The 15th N-ECCO Network Meeting made history this year in being the first network meeting to be delivered virtually. Both the programme and its delivery were a great success. A total of 159 nurses joined the sessions and the virtual format made it easier for participants to ask questions.
Susanna Jäghult, N-ECCO Chair, opened the meeting and informed the participants about the different grants that nurses and dietitians can apply for. She also congratulated Martha van Gaalen from the Netherlands, this year’s winner of the N-ECCO Research Grant. The N-ECCO Network programme was packed with fascinating talks. The first session, covering “New Treatments in IBD”, opened with an overview of the latest medical treatments, delivered by Britta Siegmund. Jost Langhorst then gave a presentation on complementary treatments and we learned that 21%–60% of patients with IBD are using CAM. Uri Kopylov gave a very interesting talk on CBD and marijuana. A lot of patients with IBD use cannabis to reduce pain. However, studies in animals have shown that the use of cannabis can also reduce inflammation. This has not yet been shown in humans. Finally, Ailsa Hart gave a talk entitled “Faecal transplantation as treatment in IBD”. This was first described in China as the “yellow soup”. Ailsa Hart demonstrated that there is a clear rationale for faecal microbiota transplantation in IBD.
The second session, entitled “Innovation in Research and Practice”, started with a presentation from Ailsa Hart covering polypharmacy in older patients. We found out that some 30% of the IBD population are 60 years of age or older and that 10%–15% of new IBD cases are diagnosed in the over 60s. This is a challenge for us, since clinical studies usually do not include older participants; therefore treatment options in older patients need to be carefully considered and, in some instances, different therapies will be needed. There followed four best abstract presentations. First, Dawn Farrell shared the results from her study “Does physical activity positively impact fatigue in individuals with IBD?”. The aim was to investigate the relationship between fatigue and the level of physical activity and intensity of activity in individuals with IBD. The results showed no association between objective measurements of physical activity and self-reported IBD fatigue, regardless of disease activity. The next speaker, Katrien Asnong, outlined the findings from her study “PREVIEW study: Factors associated with willingness to switch from intravenous to subcutaneous formulations of CT-P13 and vedolizumab in patients with IBD”. The study aims were to investigate the number of patients who are in favour of switching to a subcutaneous formulation, the reasons for wishing to switch and the factors that influence the decision, and the role of the IBD Nurse. The results showed that the majority of patients prefer to switch to a subcutaneous formulation, the reasons being a decrease in hospital visits, time gain and independence from hospital. Els De Dycker gave a presentation regarding her study “Information flow experiences during Covid-19 in IBD patients: A prospective observational study”. The aim of this study was to evaluate the need of IBD patients for information during the SARS-COV-2 pandemic and to analyse the role of the IBD Nurse. The results showed that treatment cessation and anxiety could be avoided by direct interaction with the IBD Nurse and in particular with the IBD Nurse from the first point of contact. The last abstract presentation was delivered by Lesley Dibley and Karen Kemp and was entitled “Being an IBD Clinical Nurse Specialist in the UK National Health Service: Challenges, stressors, and coping mechanisms”. This study explored the experiences of being an IBD Nurse. Features of burnout were apparent among nurses. Junior nurses are focused on learning the role, but senior nurses have limited opportunities to mentor them. There is a lack of meaningful senior management support as well as limited personal development opportunities and leadership training for senior nurses.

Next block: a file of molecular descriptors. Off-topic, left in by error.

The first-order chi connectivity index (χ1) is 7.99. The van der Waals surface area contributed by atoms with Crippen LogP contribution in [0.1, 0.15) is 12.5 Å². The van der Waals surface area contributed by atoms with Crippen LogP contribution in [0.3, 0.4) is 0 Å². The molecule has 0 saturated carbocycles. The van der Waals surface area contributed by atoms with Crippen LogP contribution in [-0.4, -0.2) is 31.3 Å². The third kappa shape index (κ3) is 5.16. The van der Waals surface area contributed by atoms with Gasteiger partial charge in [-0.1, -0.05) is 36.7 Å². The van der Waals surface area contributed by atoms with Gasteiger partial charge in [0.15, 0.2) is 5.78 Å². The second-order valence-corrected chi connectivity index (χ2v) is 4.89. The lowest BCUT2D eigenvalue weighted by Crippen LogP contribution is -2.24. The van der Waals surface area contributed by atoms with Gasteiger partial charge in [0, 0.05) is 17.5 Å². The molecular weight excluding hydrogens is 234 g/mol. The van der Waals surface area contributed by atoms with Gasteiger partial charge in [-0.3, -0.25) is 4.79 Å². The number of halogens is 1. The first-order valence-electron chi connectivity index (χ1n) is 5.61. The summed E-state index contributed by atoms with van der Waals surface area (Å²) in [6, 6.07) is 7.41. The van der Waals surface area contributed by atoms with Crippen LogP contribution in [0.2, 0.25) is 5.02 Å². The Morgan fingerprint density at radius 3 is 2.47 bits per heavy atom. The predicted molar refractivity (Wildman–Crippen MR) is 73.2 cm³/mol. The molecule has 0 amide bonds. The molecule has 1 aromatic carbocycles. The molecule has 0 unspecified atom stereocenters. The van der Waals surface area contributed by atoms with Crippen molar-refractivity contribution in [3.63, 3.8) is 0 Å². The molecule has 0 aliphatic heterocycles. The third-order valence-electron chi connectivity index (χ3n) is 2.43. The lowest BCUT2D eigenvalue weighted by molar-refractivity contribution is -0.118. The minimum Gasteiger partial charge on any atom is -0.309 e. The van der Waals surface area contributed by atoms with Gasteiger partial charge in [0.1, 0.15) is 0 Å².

The third session covered the “IBD Nurse Role in Management of IBD”. Gerhard Rogler gave a presentation entitled “Ongoing symptoms in patients in remission – How to deal with them”. We learned that some patients in remission still have symptoms, the most common being pain. IBS-like symptoms could be found in 31% of patients with Ulcerative Colitis and 42% of patients with Crohn´s Disease. Karen Kemp and Joy Odita, in a tandem talk “Nurses’ role in the surgical pathway”, gave a good overview of the roles of the IBD Nurse and the Stoma Nurse in supporting patients both before and after surgery.
The last session of the programme was an MDT Session with a team comprising a gastroenterologist (Ebbe Langholz), surgeon (Pär Myrelid), patient (Linn Inganäs), dietitian (Marjo Campmans-Kuijpers), psychologist (Alexa Duff) and IBD Nurse (Susanna Jäghult). A case study of a patient with Ulcerative Colitis was presented and a discussion followed involving all members of the MDT.
Finally, Susanna Jäghult closed the meeting and invited everyone to view the Poster Exhibition and to access other e-learning resources. The virtual format worked well for this year’s programme. We are now looking forward to the ECCO Congress in 2022 in Vienna, where we will see you in person!
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